To remedy the soil’s high pH, the best solution is to add an acidifier into the soil, like the Southern Ag Soil Acidifier Pellets. This will help increase the acidity levels in the soil to make it more suitable for your roses. In doing so, make sure to follow the instructions on the proper dosage of the soil acidifier to prevent it from becoming too acidic.
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Also, it helps to have a soil meter handy to check when the pH levels are right for your rose. A pH level between 6.0 to 7.0 is ideal. With that said, a handy tool like the GLOOOB 4-in-1 Soil Moisture Meter will not only help you check the pH levels but will also help you check moisture levels in the soil.
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Roses love being watered – they need a deep soak once or twice a week to survive. With that said, they will suffer from drought stress if they do not get enough water for prolonged periods. As a result, leaves not only turn yellow, but they might even turn brown and brittle if left dry for too long.
In the case of drought stress, the only remedy is to water your plant until the water seeps through the pot. This ensures that the soil stays moist to keep your plant hydrated. During its recovery period, you will have to water your plant more frequently until it looks healthy and fully recovered.
While roses love getting water, you should be careful about overwatering your roses. This usually happens either when you use soil that’s not well-draining or when the pot becomes clogged – both of which can cause soaked roots. And soaked plant roots always lead to root rot.
Unfortunately, when the roots on your rose bush start to rot, they will also attract fungal growth, pests, and a nutrient deficiency. Aside from yellow leaves, your rose bush will also have soggy stems and leaves that will look droopy.
In the case of an overwatered rose bush, it is best to stop watering your roses for a while and move them to a sunny place. This will help the soil to dry up faster and therefore prevent the roots from becoming soaked. Also, you may use a stick to poke holes in the soil to help it aerate and dry up faster.
But if the rose bush looks droopy and withered, there’s a chance that it is already suffering from root rot. In this case, you will have to uproot the rose bush and remove the damaged roots.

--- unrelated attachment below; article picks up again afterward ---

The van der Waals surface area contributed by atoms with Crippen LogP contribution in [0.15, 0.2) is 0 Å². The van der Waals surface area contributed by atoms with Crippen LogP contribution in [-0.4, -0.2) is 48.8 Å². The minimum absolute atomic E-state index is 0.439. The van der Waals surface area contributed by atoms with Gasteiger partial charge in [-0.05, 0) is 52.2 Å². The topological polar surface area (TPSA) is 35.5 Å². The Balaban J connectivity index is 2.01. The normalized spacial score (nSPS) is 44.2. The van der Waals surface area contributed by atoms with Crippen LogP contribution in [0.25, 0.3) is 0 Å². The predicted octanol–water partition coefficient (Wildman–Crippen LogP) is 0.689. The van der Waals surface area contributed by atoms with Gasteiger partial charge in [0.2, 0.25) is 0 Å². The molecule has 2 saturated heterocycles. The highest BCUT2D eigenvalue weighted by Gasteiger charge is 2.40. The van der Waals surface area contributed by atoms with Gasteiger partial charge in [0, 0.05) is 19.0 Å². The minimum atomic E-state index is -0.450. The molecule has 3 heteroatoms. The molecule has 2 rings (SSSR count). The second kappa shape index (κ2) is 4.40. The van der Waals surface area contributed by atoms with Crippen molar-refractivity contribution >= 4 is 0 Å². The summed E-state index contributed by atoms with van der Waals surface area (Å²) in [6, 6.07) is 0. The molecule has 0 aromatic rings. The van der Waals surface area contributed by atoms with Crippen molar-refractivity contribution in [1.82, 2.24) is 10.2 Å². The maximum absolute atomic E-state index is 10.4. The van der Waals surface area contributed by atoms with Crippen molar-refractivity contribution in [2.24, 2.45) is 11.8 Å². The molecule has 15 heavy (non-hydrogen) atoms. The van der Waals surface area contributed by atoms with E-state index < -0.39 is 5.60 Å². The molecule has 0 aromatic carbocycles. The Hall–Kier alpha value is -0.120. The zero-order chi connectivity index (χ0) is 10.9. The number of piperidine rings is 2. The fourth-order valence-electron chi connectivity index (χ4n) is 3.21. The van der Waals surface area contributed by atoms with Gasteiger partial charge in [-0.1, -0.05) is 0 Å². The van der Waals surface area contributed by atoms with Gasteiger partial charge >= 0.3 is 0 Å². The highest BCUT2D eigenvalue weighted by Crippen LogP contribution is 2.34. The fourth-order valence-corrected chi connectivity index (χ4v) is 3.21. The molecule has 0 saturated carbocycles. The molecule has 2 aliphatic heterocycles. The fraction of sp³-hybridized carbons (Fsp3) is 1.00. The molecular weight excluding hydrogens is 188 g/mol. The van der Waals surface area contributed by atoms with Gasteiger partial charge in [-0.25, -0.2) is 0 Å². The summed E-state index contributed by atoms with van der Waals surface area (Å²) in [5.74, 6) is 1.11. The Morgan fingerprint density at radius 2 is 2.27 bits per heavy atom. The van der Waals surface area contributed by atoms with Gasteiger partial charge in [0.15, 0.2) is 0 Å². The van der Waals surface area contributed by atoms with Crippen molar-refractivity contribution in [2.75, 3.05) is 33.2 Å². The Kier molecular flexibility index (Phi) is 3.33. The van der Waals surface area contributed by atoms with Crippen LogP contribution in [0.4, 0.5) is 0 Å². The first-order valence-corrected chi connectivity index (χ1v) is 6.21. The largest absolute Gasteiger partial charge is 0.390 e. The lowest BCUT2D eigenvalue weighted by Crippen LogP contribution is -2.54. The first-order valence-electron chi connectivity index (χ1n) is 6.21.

You should use garden shears with sharp blades like the Fiskars Gardening Tools Bypass Pruning Shears to ensure a swift rotting root separation without causing damage to healthy ones. Just make sure that they are sterilized before using them to avoid contamination.
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Once you have separated the healthy roots, you can transfer them into a new pot with new soil. Then, water it, as usual, to help it recover.
Not Enough Light
Roses thrive under direct sunlight. While it can survive days without getting enough light, its leaves will turn yellow because it’s not getting the energy it needs to produce glucose. As a result, its leaves will turn pale yellow. And if it does not get sunlight for extended periods, it will eventually wither and die.
The only way to remedy this problem is to transfer your rose bush to a place where it will consistently receive sunlight. On days when the rain seems never-ending, it’s best to invest in artificial lighting for your plants, such as the Grow Lights for Indoor Plants Growing. This will serve as an alternative source of light for your rose bush.
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Roses grow better when the weather’s warm. Specifically, it thrives when the temperature ranges between 60 to 70°F. It can tolerate a few days when the temperature drops below or rises above this range.
However, when the temperature rise exceeds its tolerable period, it might suffer from overheating. As a result, its leaves will turn yellow or brown and it will look dry and brittle.
In the case of overheating, the best remedy is to move your rose bush indoors until it recovers. While it’s ideal for roses to get direct sunlight throughout the morning, it may be best to limit their exposure to six hours and move them back indoors to allow them to cool down. This is especially true during the hot summer days. Then, you may want to water your plant more often than usual to help it cool down faster.
Too Much Shade
While roses can be indoor plants, they should still get decent amounts of sunlight to help with their regular functions. When it is getting too much shade, it will not be able to absorb sunlight, and that results in a lack of vitamins and minerals needed to survive. It’s also not getting the heat it needs to help grow its thick foliage. That results in dull, yellow leaves and a generally weak plant structure.